Embedding Synthetic Microvascular Networks in Poly(Lactic Acid) Substrates with Rounded Cross-Sections for Cell Culture Applications | Academic Article individual record
abstract

Synthetic microvascular networks are essential to enable in vitro studies of cell biology, biophysics, hemodynamics, and drug discovery, as well as in applications involving tissue engineering and artificial vasculature. But current limitations make it challenging to construct networks incorporating a hierarchy of microchannel diameters that possess cell-favored circular cross-sectional topographies. We report a new approach that overcomes these limitations by employing pressure-assisted expansion of biocompatible degradable poly(lactic acid) (PLA) substrates. This single-step process is straightforward and highly controllable, making it possible to simultaneously shape the interior topology of branched 3D and pseudo-3D microchannel networks across wide range of diameters. We further demonstrate in vitro culture of confluent endothelial cell monolayers in microchannel networks treated by this process, suggesting potential as a tool to help generate bio-mimicking vascular-like environments.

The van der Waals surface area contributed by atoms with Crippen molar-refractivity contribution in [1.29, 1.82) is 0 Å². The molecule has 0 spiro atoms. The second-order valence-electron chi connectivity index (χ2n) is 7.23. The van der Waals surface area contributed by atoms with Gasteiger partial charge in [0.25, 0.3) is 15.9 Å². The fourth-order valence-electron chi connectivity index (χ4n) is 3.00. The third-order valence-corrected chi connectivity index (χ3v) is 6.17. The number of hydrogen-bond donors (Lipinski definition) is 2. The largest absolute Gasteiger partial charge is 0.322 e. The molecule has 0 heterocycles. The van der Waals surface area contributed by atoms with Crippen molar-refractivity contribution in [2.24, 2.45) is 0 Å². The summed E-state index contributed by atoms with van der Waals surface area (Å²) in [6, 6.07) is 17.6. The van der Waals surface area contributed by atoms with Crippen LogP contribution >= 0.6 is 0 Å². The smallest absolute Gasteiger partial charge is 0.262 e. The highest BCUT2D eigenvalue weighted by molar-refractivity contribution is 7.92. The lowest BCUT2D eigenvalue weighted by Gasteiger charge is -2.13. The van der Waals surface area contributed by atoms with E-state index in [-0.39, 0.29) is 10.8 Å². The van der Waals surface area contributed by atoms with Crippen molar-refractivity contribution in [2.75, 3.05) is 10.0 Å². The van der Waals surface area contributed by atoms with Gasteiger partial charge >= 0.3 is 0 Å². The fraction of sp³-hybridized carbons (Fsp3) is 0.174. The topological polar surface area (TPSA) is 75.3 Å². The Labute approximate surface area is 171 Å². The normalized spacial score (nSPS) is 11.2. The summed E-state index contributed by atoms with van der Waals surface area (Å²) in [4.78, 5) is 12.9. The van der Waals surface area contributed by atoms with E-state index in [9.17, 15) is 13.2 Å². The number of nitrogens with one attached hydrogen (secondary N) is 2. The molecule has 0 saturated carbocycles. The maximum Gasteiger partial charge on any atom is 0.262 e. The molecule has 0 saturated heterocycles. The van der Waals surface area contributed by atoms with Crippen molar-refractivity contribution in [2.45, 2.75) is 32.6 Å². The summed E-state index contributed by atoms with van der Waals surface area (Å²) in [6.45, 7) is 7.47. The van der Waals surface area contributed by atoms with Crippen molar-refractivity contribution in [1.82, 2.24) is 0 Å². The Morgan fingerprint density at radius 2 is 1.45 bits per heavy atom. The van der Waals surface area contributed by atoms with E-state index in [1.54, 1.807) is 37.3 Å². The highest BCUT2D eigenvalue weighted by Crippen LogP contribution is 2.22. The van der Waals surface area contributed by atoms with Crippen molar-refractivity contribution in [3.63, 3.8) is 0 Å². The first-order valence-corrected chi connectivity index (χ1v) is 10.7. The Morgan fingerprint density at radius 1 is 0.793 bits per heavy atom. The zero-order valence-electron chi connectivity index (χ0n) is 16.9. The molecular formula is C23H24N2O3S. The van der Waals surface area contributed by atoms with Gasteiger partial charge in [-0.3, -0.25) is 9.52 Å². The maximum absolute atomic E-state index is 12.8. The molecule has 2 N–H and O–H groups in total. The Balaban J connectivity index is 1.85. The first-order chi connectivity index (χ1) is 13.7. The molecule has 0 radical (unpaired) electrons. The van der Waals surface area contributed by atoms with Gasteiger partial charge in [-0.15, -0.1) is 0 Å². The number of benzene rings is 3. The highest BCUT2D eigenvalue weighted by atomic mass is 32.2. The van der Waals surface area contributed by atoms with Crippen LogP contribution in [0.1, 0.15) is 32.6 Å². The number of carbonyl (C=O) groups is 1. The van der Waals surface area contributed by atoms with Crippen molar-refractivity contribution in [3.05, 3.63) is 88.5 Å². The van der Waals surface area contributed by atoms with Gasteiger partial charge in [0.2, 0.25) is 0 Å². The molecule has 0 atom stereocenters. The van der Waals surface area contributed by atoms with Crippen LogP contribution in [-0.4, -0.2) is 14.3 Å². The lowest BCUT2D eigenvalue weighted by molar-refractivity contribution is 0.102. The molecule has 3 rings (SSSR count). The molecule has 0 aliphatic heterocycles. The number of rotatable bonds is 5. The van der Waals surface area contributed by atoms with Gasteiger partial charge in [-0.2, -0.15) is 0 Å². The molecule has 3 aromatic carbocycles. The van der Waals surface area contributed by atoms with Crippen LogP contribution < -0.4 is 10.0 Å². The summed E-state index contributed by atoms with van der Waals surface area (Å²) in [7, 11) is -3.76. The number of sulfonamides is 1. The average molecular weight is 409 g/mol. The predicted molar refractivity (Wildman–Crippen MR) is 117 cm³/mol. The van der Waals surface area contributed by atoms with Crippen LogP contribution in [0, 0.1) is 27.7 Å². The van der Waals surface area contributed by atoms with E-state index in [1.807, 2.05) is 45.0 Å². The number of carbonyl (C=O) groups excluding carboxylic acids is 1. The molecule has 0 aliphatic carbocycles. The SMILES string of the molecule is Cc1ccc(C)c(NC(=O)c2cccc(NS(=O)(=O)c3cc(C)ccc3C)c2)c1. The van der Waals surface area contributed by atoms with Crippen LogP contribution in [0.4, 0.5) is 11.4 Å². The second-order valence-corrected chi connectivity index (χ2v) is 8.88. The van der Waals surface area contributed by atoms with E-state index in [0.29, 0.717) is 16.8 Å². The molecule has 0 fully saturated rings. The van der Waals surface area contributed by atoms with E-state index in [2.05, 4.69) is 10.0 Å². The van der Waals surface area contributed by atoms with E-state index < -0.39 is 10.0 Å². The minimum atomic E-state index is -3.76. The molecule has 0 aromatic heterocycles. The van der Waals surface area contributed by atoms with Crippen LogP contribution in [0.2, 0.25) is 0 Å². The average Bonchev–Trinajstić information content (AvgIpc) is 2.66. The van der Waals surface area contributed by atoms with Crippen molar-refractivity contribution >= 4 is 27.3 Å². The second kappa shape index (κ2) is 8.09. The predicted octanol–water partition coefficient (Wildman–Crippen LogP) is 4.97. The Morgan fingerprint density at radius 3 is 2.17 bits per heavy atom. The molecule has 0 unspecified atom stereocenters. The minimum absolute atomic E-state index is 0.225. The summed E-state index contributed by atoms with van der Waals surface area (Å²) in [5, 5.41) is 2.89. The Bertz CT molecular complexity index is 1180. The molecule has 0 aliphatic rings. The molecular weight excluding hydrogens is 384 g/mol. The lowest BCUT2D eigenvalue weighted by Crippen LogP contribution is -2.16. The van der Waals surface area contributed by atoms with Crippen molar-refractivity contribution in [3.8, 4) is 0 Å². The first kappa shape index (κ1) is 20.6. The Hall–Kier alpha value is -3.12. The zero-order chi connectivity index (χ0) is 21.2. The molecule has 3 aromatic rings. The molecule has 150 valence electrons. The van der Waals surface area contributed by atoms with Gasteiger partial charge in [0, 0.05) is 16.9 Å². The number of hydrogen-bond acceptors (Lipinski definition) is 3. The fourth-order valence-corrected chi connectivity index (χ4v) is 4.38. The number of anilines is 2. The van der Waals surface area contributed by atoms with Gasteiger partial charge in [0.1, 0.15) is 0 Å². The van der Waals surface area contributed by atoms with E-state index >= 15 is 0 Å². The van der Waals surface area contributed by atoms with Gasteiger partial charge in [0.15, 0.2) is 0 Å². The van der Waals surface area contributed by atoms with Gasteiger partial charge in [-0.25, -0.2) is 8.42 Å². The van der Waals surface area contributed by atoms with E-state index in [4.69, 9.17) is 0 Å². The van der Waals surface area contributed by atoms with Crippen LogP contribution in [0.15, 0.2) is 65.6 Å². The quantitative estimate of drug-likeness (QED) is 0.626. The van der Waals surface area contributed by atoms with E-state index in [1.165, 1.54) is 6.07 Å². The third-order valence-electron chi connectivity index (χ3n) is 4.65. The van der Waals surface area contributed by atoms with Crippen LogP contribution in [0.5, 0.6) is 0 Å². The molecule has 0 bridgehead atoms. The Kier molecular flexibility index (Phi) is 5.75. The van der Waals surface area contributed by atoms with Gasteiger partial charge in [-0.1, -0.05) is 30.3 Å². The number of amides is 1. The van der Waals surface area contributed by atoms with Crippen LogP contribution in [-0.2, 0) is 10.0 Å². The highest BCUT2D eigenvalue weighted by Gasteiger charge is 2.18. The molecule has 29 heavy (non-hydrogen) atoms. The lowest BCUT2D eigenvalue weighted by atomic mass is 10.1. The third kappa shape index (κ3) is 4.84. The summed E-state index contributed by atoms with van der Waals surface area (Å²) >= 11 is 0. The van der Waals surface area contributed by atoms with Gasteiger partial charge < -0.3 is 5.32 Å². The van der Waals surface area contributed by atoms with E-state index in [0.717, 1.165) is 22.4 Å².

author list (cited authors)
Huang, J., Kim, J., Ding, Y., Jayaraman, A., & Ugaz, V. M.
publication date
2013
published in
PLoS ONE Journal
keywords
  • AnimalsAortaBiocompatible MaterialsBiomimeticsBlood VesselsCattleCell Culture TechniquesEndothelial CellsLactic AcidMicrotechnologyPolyestersPolymersTime Factors